You then have the guillotine-style clippers, which function like a guillotine with one blade coming down on top of the nail – much like nail clippers for humans. Like with scissor clippers, guillotine clippers also require precision. You have to know exactly where to cut before making the cut to avoid the quick.
Nail clippers are efficient and easy to use once you have the hang of it, but for beginners who don’t have much confidence in their dog and their abilities, we would recommend going for the dog nail grinders.
Dog nail grinders feature a rotating bit at the tip with a very coarse surface to sand down your dog’s nails. These tools are also referred to as Dremels, and they operate as sandpaper would smooth out wood surfaces.
The chances of nipping your dog’s quick with a nail grinder are much lower because there is more control over the application. The grinding process is also slower than lopping off a chunk of nails. However, that’s not to say there are no downsides to choosing the grinder over traditional clippers.
The sound of the motor starting up may be very unpleasant to some dogs. In fact, they could learn to associate the sound with nail trimming and flee every time. The strange vibrations your dog feels through his nails once you start grinding may also be unacceptable for some. Then there is the cleanup, which is much more time-consuming compared to cutting dog nails as the nail powder has the tendency to go everywhere.
One major benefit of using dog nail grinders is the smoother surface they leave behind. Trimming black dog nails with clippers leaves a very hard and abrasive edge, which will take a few walks to smooth out. In the meantime, the rough surface can scratch up floors, couches and even break the skin.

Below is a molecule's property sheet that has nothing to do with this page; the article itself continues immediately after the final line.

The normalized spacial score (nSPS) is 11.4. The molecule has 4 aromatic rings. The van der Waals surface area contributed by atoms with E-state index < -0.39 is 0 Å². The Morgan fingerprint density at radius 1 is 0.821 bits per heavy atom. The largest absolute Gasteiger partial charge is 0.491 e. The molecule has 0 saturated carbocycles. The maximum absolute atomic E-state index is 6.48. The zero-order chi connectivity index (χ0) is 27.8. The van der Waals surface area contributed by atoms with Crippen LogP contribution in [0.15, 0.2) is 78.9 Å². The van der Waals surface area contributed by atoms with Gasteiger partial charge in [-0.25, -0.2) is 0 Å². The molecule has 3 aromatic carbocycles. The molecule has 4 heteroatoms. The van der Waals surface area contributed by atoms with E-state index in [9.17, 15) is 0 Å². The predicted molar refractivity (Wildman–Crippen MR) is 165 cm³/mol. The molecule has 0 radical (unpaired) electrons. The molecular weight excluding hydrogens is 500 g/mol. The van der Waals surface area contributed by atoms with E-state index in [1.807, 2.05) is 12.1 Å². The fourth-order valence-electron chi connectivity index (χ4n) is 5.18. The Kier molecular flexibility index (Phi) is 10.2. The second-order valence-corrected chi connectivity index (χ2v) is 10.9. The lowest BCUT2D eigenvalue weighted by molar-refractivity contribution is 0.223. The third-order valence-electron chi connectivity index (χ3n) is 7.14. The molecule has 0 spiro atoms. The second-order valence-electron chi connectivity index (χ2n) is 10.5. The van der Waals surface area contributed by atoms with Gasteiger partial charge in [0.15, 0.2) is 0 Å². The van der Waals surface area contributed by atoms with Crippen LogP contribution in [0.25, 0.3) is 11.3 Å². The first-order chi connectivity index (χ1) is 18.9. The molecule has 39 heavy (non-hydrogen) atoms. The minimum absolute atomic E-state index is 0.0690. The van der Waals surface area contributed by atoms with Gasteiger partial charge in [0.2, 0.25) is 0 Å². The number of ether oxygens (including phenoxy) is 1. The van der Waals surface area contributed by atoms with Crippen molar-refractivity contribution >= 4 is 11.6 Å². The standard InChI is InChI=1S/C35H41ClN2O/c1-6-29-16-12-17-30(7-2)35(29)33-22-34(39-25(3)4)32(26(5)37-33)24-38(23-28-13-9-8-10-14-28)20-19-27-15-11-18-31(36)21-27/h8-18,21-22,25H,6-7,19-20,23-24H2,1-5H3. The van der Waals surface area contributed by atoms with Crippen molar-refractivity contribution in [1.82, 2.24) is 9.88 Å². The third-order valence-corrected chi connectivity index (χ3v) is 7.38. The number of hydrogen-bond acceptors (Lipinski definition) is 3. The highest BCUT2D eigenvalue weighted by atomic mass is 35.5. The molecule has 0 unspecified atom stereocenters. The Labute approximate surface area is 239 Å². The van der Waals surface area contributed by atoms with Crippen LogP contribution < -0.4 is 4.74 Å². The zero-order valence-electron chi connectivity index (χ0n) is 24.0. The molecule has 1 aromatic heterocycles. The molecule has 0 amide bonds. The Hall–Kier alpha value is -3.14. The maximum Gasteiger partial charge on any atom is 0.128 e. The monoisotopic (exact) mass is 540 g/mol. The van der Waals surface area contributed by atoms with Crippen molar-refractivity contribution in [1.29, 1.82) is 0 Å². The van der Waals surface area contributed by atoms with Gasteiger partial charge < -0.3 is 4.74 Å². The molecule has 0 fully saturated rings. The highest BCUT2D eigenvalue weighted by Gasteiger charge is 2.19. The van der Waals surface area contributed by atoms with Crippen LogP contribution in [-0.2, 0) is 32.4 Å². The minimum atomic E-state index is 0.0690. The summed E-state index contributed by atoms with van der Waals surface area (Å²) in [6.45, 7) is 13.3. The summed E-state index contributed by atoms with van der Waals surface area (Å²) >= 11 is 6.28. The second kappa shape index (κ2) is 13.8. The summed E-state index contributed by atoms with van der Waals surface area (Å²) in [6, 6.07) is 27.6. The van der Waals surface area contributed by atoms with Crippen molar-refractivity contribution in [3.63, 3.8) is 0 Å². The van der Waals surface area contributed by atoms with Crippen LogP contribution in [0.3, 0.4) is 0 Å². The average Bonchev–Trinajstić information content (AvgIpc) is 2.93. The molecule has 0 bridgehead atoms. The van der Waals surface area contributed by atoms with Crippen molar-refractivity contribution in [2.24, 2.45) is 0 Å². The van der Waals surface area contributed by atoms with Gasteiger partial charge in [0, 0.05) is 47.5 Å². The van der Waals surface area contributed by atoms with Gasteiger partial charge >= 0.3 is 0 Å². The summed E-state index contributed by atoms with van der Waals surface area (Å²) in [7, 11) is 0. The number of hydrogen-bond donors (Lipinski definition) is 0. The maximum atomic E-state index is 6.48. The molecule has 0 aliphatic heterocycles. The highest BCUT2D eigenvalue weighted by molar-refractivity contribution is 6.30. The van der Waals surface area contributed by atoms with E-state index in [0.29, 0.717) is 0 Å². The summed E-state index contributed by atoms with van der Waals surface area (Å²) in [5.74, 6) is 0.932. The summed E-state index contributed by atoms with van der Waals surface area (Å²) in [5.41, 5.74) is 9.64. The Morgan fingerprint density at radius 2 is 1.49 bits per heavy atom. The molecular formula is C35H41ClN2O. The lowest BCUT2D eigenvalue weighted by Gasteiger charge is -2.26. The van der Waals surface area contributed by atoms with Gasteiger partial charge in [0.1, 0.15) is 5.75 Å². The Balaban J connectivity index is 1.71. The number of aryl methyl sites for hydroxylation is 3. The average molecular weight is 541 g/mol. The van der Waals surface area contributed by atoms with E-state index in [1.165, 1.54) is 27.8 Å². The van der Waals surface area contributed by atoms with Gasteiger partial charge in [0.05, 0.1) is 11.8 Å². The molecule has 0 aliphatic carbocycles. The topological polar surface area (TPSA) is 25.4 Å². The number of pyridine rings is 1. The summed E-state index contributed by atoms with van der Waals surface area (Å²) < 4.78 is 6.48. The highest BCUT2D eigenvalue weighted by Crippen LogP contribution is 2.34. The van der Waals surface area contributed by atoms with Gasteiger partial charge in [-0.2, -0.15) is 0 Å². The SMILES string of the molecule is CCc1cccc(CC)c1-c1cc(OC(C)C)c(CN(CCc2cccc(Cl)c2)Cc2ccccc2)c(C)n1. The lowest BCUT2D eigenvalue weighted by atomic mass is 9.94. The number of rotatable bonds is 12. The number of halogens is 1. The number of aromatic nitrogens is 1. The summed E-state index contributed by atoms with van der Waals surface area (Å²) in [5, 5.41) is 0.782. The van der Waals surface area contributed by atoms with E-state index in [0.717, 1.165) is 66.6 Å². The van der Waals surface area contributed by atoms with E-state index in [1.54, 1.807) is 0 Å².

It may take some time to find the right tool. There are also dogs who just cannot handle clippers or grinders, but thankfully, there is one more solution to the problem – dog nail files.
Dog nail files are not traditional devices, but they’re easy to come by online. A dog nail file is basically a large board with a sandpaper surface, like our nail files. What dog owners would train their dog to do is to scratch the surface vigorously, like the way dogs do when they’re trying to settle before bed.
The most difficult part about utilizing a dog nail file is the training. Your dog won’t understand what to do, so this could take some time. However, you can speed up the training process with positive reinforcement. There won’t be any worrying about accidentally cutting the quick and it’s less likely that your dog will resist nail trimming with the file.
Is There a Proper Way to Hold or Angle the Clipper?
The best way is to hold the clippers in a secure grip and cut straight across your dog’s nails. The same goes for the dew claw, which is the extra nail you have around your dog’s ankle area. You can also choose to cut the nail at a very slight angle to avoid cutting across the quick.
You should make sure to hold your dog’s paw firmly and press down gently on his paw pads and the top of his paw to allow the nail to extend a bit further for more surface area to work with. Another tip is to keep the paws groomed. Shave the fur between his paw pads, toes, and any that covers the nail that may obstruct your vision.
How Often Should I Cut My Dog’s Nails?
We suggest monitoring your dog’s paws regularly, but when you start to hear the click-clack of his nails on hard floors, you know it’s time for a trim. How often this is will vary from dog to dog. Dogs who do not get their nails trimmed regularly will have a longer quick, which means even if you give him a fresh cut, his nails may still be long.